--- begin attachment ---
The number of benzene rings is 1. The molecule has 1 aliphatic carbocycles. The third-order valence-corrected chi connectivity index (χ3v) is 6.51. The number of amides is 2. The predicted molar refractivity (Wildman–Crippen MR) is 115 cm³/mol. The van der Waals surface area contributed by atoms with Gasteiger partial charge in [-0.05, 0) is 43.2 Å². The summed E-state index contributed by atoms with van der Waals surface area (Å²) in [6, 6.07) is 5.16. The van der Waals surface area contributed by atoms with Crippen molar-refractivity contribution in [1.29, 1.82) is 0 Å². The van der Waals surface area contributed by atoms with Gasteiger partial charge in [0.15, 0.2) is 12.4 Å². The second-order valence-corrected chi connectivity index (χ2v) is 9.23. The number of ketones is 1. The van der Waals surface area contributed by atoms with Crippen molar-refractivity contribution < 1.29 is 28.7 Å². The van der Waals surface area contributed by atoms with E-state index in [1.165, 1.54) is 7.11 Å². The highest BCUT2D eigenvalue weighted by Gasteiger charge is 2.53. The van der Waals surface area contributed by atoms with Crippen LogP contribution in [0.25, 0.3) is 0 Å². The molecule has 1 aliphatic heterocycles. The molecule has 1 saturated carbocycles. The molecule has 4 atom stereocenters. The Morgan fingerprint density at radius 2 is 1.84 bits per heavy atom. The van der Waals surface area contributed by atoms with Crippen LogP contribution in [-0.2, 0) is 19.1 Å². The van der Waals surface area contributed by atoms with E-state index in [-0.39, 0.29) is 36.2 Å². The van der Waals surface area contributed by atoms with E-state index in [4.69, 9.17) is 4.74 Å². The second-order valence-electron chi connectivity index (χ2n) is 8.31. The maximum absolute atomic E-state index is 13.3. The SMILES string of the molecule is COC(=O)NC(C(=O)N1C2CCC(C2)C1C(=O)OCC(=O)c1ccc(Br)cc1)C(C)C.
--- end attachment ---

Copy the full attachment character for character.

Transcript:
The number of benzene rings is 1. The molecule has 1 aliphatic carbocycles. The third-order valence-corrected chi connectivity index (χ3v) is 6.51. The number of amides is 2. The predicted molar refractivity (Wildman–Crippen MR) is 115 cm³/mol. The van der Waals surface area contributed by atoms with Gasteiger partial charge in [-0.05, 0) is 43.2 Å². The summed E-state index contributed by atoms with van der Waals surface area (Å²) in [6, 6.07) is 5.16. The van der Waals surface area contributed by atoms with Crippen molar-refractivity contribution in [1.29, 1.82) is 0 Å². The van der Waals surface area contributed by atoms with Gasteiger partial charge in [0.15, 0.2) is 12.4 Å². The second-order valence-corrected chi connectivity index (χ2v) is 9.23. The number of ketones is 1. The van der Waals surface area contributed by atoms with Crippen molar-refractivity contribution < 1.29 is 28.7 Å². The van der Waals surface area contributed by atoms with E-state index in [1.165, 1.54) is 7.11 Å². The highest BCUT2D eigenvalue weighted by Gasteiger charge is 2.53. The van der Waals surface area contributed by atoms with Crippen LogP contribution in [0.25, 0.3) is 0 Å². The molecule has 1 aliphatic heterocycles. The molecule has 1 saturated carbocycles. The molecule has 4 atom stereocenters. The Morgan fingerprint density at radius 2 is 1.84 bits per heavy atom. The van der Waals surface area contributed by atoms with Crippen LogP contribution in [-0.2, 0) is 19.1 Å². The van der Waals surface area contributed by atoms with E-state index in [-0.39, 0.29) is 36.2 Å². The van der Waals surface area contributed by atoms with E-state index in [4.69, 9.17) is 4.74 Å². The second-order valence-electron chi connectivity index (χ2n) is 8.31. The maximum absolute atomic E-state index is 13.3. The SMILES string of the molecule is COC(=O)NC(C(=O)N1C2CCC(C2)C1C(=O)OCC(=O)c1ccc(Br)cc1)C(C)C.